5 Reasons To Retire DataStage

Dhananjay Bapat headshot
6 min read

Legacy software is a drag on any enterprise. Organizations that have been around for decades have accumulated a lot of software to run their business. This includes various applications for business functions, data stores for operational data and analytical data, and software that connects them. But no software is perfect. To meet specific business needs, IT teams have to come up with workarounds, custom code, or complementary tools to satisfy those shortcomings. One name for it is “technical debt,” and just like financial debt, if your organization does not routinely pay it down (e.g., eliminate the custom code, consolidate different tools, and productize those workarounds), it piles up and makes your entire business inefficient.

IBM DataStage is one such tool. It has been around for decades. It might have served the needs of organizations in the past, but now it is weighing them down. It is an on-premises-based software made for organizations in the 1990s that often runs on custom hardware and has a thick client when the primary need of the enterprises was to move data between various data stores for analytics. IBM DataStage is the technology of the yesteryears and here are the five reasons why you should move away from DataStage.

1. Painful upgrades

DataStage upgrades are complex and they put development teams between a rock and a hard place. If you do choose to upgrade, your developers have to develop weeks to do the pre-work (such as environment setup) and post-work (such as regressions). You need a skilled DBA to make sure that upgrades are done correctly and in the right sequence. And while you are doing all of that, you can’t develop any new integrations. If you have a growing backlog of projects, you can’t afford to stop development even for a week, so forget a month-long break. So before you embark on any upgrade, you have to see how impactful those updates will be in helping you deliver on business objectives.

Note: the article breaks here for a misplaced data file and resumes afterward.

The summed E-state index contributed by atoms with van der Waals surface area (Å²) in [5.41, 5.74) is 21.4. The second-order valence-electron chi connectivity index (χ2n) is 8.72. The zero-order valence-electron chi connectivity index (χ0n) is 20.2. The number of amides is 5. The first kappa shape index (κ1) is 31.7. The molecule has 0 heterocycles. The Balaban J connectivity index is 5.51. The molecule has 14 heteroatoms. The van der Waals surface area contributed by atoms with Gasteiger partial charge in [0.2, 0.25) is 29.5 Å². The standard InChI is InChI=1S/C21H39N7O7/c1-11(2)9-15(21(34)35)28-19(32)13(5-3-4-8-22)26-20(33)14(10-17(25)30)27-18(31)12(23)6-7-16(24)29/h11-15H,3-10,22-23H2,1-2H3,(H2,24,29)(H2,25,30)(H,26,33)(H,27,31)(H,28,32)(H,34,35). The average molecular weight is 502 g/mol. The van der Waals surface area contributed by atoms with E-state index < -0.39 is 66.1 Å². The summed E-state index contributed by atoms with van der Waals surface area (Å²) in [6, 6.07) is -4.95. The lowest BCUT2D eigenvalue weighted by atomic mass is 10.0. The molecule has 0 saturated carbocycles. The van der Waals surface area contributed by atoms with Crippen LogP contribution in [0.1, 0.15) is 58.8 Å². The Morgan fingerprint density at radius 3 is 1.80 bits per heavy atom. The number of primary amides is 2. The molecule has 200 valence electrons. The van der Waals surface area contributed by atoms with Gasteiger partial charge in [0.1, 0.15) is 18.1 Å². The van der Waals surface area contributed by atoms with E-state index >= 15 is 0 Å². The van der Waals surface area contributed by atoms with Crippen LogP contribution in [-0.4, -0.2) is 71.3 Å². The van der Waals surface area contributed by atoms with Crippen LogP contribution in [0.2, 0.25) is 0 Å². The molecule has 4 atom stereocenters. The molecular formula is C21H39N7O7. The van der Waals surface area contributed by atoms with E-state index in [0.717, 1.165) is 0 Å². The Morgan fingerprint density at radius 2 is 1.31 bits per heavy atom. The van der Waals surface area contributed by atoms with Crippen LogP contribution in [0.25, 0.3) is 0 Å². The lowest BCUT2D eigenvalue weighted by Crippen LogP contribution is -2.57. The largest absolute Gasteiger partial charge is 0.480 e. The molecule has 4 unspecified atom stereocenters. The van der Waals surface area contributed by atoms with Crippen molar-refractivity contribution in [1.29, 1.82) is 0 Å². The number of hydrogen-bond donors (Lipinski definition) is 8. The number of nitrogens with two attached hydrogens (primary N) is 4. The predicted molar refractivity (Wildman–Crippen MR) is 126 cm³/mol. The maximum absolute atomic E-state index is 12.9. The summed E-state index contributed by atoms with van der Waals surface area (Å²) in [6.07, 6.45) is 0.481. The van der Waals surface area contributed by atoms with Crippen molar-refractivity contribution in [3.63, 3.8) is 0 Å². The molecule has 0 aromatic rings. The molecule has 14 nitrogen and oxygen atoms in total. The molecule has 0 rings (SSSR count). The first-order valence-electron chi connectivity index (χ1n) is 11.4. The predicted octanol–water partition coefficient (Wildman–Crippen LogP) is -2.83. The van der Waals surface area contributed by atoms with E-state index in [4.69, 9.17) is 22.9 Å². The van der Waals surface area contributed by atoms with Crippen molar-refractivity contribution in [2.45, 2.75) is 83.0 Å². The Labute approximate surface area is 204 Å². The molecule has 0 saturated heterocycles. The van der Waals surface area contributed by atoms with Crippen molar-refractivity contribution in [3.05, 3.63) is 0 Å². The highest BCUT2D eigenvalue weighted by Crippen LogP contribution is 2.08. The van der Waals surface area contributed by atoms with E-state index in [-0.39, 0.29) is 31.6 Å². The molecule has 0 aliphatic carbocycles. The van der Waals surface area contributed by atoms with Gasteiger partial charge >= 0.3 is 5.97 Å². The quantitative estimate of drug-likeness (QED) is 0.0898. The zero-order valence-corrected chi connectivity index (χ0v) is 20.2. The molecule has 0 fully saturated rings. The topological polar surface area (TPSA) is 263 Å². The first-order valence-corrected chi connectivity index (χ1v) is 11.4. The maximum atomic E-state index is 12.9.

And if you decide not to upgrade, you will lose out on the latest features. Often, teams forgo upgrades to keep delivering value to the business and any future upgrade becomes that much more complex. DataStage sometimes does not support upgrades from an older version and in that case, your upgrade process will take twice as long and cost twice as much.

2. Compounding costs 

IBM DataStage is an expensive platform. It might have delivered ROI in the prior decades when most of the data was on-premises, but in today’s world value delivered per dollar/pound/euro spent on DataStage is quite low. Enterprises are often locked into multi-year contracts that cost millions of dollars/pounds/euros a year. With 5 or 7-year contracts, you cannot also accurately predict your data volumes and your compute capacity needs. Most organizations have seen exponential data volumes and feel that they are severely constrained on their DataStage license and resources to implement new business use cases.